http://dx.doi.org/10.1371/journal.pone.0148346.t002

Functional categorization of mutated genes

The 46 recurrently mutated genes were also analyzed for functional enrichment of gene ontology terms [15] and grouped according to their biological function (Fig 1B). We observed an interaction pattern between different functional categories. Patients harboring mutations in a gene of the ubiquitination functional category also had mutations in metabolism (n = 8) or signaling (n = 8) or spliceosome (n = 6x). Furthermore, patients with mutations in transmembrane protein genes carried mutations in signaling genes (n = 7) or in spliceosome (n = 6) or in protein kinase (n = 10). Additionally, we found patients with mutations in signaling genes and spliceosome (n = 6) or in the metabolism and signaling genes (n = 8). All the described interactions were statically significance (P < 0.05).

In addition, the protein kinase, ubiquitination and the transcription factor category were more frequent than those awaited by the number of genes that compiled each category (Fig 1B, 1C and 1D). The same observation was made for the ubiquitination and spliceosome category, when we compared our results with those expected in the 1000 genomes repository [14].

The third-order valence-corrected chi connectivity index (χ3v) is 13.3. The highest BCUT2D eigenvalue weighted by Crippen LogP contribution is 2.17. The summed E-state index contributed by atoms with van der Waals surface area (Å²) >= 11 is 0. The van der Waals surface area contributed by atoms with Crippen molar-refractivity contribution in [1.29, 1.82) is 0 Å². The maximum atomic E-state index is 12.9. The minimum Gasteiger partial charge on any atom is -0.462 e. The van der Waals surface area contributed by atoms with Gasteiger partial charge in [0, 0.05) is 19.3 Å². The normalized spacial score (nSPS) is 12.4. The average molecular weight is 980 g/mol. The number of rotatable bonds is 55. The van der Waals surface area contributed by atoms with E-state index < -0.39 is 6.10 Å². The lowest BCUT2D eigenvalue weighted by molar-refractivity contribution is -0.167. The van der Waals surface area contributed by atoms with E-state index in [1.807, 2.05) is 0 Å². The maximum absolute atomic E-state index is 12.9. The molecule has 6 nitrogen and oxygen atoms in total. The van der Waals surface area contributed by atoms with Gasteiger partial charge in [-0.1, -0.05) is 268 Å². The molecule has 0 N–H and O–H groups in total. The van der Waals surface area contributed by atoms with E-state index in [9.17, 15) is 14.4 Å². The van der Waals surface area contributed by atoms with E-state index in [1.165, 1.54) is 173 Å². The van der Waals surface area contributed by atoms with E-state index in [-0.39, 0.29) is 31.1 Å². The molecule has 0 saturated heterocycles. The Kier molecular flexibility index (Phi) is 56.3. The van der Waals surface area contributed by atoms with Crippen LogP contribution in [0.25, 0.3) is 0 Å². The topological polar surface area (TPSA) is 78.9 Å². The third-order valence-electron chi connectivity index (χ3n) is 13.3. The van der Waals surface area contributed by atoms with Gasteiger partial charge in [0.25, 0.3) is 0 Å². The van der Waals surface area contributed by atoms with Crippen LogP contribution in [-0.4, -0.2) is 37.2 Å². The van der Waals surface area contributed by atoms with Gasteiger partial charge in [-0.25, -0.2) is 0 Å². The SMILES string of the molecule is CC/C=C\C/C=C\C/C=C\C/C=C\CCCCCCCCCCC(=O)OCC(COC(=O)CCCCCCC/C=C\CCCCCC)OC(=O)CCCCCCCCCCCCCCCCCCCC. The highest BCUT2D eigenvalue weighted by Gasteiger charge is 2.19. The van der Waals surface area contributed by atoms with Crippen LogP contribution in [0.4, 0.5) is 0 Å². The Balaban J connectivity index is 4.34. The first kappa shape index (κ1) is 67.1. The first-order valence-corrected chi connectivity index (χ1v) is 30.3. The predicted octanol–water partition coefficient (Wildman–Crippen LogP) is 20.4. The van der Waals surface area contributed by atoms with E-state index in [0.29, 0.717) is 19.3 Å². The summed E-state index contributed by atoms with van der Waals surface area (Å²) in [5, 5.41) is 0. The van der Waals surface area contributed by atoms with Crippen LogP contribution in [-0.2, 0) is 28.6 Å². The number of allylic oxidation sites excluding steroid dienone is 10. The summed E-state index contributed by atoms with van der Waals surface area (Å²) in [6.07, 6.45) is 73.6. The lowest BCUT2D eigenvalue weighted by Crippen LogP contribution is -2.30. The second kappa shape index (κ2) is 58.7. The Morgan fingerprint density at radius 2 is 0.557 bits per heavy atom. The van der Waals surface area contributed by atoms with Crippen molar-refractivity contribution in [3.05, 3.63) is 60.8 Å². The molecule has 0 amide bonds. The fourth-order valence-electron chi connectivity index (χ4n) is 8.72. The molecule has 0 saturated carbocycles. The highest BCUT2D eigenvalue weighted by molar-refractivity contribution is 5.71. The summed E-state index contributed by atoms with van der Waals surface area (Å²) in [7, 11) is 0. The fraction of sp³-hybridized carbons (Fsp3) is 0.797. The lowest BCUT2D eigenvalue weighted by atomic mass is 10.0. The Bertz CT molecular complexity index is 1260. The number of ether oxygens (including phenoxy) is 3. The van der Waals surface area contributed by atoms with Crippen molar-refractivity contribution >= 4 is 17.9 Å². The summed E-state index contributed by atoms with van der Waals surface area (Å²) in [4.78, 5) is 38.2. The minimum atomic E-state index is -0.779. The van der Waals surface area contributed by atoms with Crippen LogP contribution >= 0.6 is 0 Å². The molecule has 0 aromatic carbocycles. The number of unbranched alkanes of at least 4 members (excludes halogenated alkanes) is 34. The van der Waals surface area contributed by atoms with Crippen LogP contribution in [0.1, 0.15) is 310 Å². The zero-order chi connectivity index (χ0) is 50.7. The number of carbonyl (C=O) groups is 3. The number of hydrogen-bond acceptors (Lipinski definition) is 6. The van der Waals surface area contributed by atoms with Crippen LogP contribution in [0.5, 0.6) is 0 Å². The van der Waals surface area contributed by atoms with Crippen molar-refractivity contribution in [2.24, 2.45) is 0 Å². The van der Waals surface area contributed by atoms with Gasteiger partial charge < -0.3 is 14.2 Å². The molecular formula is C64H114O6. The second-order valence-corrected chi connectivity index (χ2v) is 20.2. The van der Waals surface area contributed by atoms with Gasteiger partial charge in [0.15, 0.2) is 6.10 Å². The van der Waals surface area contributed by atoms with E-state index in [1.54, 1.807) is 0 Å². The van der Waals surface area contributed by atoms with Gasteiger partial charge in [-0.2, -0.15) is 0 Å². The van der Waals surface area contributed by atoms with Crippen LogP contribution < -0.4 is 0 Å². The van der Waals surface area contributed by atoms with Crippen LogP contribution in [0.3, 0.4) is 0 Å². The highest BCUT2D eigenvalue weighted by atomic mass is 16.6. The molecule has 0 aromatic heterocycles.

Candidate gene prioritization.

Network analysis [12, 13], as implemented in the Babelomics [16] tool, was also used to prioritize the best candidate genes. For this propose, we included the set of recurrently mutated genes from NGS results beside PML, RARA and FLT3-ITD data of each patient obtained from cytogenetic and molecular analysis performed at diagnosis time. So, 17 out of the 46 selected genes, together with PML and RARA, were found to be significantly more connected that the random expectation (P = 0.02) (Fig 2). Some of the genes (STAG2, U2AF1, SMC1A, USP9X, IKZF1, LYN, MYCBP2 and PTPN11) also displayed an accumulation of mutations significantly higher that the corresponding healthy controls taken from the 1000 genomes repository [14]. Among these genes, the functional implications of the network could be observed in the edges connecting well-known cancer-related genes with similar functional annotations. PTPN11 interacted with PML through an intermediate gene, STAT1. At the same time, another member of the STAT family, STAT3, networked with PML and with a gene that works as a transmembrane protein (LYN). Moreover, we have identified an edge relating the genes with transmembrane protein function with those from the spliceosome (U2AF1, and USP9X) and the cohesin complex (SMC1A and STAG2) that have an important role in cancer. Concurrently, the cohesin complex was joined by the nuclear pore complex proteins (such as NUP98) with the spliceosome, which networked with PML through a transcription factor binding and with the Rho GTPase cycle through signaling pathways (MYCBP2).

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Fig 2. Network-based analysis (SNOW) applied to 46 selected genes (33 recurrent and RARA, PML, and FLT3 genes).